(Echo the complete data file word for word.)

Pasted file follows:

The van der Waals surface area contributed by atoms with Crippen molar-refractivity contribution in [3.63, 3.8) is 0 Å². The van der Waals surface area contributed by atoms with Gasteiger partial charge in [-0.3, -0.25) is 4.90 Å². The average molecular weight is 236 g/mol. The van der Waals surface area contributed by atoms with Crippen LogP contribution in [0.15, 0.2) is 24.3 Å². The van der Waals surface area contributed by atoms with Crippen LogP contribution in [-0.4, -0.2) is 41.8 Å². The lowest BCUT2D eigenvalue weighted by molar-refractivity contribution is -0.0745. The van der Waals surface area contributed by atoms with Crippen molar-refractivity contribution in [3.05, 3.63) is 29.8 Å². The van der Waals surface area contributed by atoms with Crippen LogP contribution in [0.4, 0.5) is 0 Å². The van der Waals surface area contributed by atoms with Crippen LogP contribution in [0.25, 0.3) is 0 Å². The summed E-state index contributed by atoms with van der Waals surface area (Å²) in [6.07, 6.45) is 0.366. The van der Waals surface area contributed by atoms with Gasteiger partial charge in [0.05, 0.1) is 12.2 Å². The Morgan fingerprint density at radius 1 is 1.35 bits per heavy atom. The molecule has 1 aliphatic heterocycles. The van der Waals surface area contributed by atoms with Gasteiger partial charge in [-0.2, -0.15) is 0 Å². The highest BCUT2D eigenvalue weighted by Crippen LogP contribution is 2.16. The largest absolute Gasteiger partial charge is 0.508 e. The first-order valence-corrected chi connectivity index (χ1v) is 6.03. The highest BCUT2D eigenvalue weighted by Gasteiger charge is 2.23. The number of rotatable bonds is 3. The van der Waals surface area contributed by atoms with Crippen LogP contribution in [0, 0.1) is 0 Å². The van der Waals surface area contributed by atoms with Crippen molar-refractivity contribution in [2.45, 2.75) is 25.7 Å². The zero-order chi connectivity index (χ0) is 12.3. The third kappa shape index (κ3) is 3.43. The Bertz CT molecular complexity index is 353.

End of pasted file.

The van der Waals surface area contributed by atoms with Crippen molar-refractivity contribution in [3.63, 3.8) is 0 Å². The van der Waals surface area contributed by atoms with Gasteiger partial charge in [-0.3, -0.25) is 4.90 Å². The average molecular weight is 236 g/mol. The van der Waals surface area contributed by atoms with Crippen LogP contribution in [0.15, 0.2) is 24.3 Å². The van der Waals surface area contributed by atoms with Crippen LogP contribution in [-0.4, -0.2) is 41.8 Å². The lowest BCUT2D eigenvalue weighted by molar-refractivity contribution is -0.0745. The van der Waals surface area contributed by atoms with Crippen molar-refractivity contribution in [3.05, 3.63) is 29.8 Å². The van der Waals surface area contributed by atoms with Crippen LogP contribution in [0.4, 0.5) is 0 Å². The van der Waals surface area contributed by atoms with Crippen LogP contribution in [0.25, 0.3) is 0 Å². The summed E-state index contributed by atoms with van der Waals surface area (Å²) in [6.07, 6.45) is 0.366. The van der Waals surface area contributed by atoms with Gasteiger partial charge in [0.05, 0.1) is 12.2 Å². The Morgan fingerprint density at radius 1 is 1.35 bits per heavy atom. The molecule has 1 aliphatic heterocycles. The van der Waals surface area contributed by atoms with Gasteiger partial charge in [-0.2, -0.15) is 0 Å². The highest BCUT2D eigenvalue weighted by Crippen LogP contribution is 2.16. The largest absolute Gasteiger partial charge is 0.508 e. The first-order valence-corrected chi connectivity index (χ1v) is 6.03. The highest BCUT2D eigenvalue weighted by Gasteiger charge is 2.23. The number of rotatable bonds is 3. The van der Waals surface area contributed by atoms with Crippen LogP contribution in [0, 0.1) is 0 Å². The van der Waals surface area contributed by atoms with Crippen molar-refractivity contribution in [2.45, 2.75) is 25.7 Å². The zero-order chi connectivity index (χ0) is 12.3. The third kappa shape index (κ3) is 3.43. The Bertz CT molecular complexity index is 353.